This week’s Question and Answer session in the El Paso Inc. is an interview with Patrick Schaefer, Executive Director of Hunt Institute for Global Competitiveness. According to the lead-in to the interview, the Institute was founded
“to answer some of the region’s most intractable social and economic questions. Why is it that El Paso’s median income was on par with the nation in the 1950s but is now at least 30-percent lower, and what might turn that around?”
Well, I’ve got the answer to the first question: leakages.
The bracero program, and later porous borders that let day workers come over from Juarez and then take their paychecks home with them, reduced the amount of money circulating through the El Paso economy. The wage and cost-of-living differentials incentivized the exodus of money from El Paso to Juarez. Juarez became more attractive to other citizens of Mexico, and they moved to the Mexoplex. It was like trickle-down economics, except it skipped about seventy percent of El Pasoans.
Wealthier Mexicans brought their buying power to El Paso, but not in sufficient volume to compensate for all the money flowing south. And a few El Pasoans capitalized on the lower wages to make money in labor intensive industries, like clothing manufacturing, but their increased salaries didn’t make up for the money flowing south either.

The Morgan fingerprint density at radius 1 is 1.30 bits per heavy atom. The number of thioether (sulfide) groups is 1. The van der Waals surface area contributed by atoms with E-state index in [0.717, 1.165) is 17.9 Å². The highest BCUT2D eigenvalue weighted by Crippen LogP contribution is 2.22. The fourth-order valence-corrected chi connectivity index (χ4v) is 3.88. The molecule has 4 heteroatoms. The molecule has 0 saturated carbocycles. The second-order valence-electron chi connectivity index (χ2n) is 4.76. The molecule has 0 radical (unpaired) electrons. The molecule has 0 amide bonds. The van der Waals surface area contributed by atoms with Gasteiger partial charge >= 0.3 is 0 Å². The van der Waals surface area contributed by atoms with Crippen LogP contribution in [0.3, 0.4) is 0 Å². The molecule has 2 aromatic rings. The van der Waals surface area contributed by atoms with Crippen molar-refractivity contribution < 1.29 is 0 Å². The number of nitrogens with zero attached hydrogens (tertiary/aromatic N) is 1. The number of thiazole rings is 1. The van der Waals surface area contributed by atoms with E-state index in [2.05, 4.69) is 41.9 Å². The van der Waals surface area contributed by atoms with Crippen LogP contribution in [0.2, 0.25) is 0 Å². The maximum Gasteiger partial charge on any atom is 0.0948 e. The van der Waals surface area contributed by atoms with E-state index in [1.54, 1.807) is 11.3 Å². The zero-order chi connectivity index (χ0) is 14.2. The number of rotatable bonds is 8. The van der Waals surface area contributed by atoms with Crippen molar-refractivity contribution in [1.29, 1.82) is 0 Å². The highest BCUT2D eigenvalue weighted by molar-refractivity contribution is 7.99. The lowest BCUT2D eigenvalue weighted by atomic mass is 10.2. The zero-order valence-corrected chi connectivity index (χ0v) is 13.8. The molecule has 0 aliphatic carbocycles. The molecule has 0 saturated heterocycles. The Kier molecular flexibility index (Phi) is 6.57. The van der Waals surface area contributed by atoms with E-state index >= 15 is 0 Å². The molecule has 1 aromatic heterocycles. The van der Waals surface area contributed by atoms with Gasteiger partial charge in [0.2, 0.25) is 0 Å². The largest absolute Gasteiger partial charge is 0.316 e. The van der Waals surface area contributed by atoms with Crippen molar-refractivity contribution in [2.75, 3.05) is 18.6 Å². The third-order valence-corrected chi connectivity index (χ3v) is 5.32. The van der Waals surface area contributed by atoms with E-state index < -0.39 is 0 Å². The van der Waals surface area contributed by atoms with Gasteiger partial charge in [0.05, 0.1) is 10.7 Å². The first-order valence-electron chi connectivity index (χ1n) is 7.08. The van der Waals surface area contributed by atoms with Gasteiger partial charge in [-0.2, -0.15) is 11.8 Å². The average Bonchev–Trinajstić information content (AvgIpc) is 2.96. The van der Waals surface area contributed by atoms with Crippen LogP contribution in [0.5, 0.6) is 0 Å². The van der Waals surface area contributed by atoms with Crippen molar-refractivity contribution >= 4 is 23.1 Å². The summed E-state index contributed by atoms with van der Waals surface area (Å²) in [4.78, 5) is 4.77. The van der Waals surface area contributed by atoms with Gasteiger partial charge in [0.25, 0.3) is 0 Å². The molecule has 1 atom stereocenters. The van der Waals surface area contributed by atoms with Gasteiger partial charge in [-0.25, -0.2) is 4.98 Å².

Some companies skipped El Paso all together to manufacture their goods in twin plants. Their managers may live in El Paso, but corporate profits flow to corporate headquarters in Minnesota, or Washington State, or Chicago.
So El Paso gets service industry jobs, and increased wealth and income inequality.
And once a trend like that starts, it’s hard to stop. You can stick your thumb in a dyke, but once the sea wall crumbles, you’re wet.
Nothing in our current economic policies addresses the issue of leakages. We recruit out-of-town firms and twin plants. Our landlord class siphons off the rents and spends their money from their second homes in La Jolla. Blue collar wages are beaten down by competition from people who cross the border daily, and spend their paychecks where their dollar goes farthest.
I’m not being judgmental, or advocating closed borders. I’m simply explaining why El Paso’s median income was on par with the nation in the 1950’s, and is now at least 30 percent lower. A similar study of Juarez’ income might reveal a similar trend, but reversed. I’d wager that over that same period, Juarez’ median income rose, though probably not as much relative to Mexico’s, as Juarez’ population swelled with internal migration.
Hope I didn’t put those guys at the think tank out of work. El Paso needs their incomes.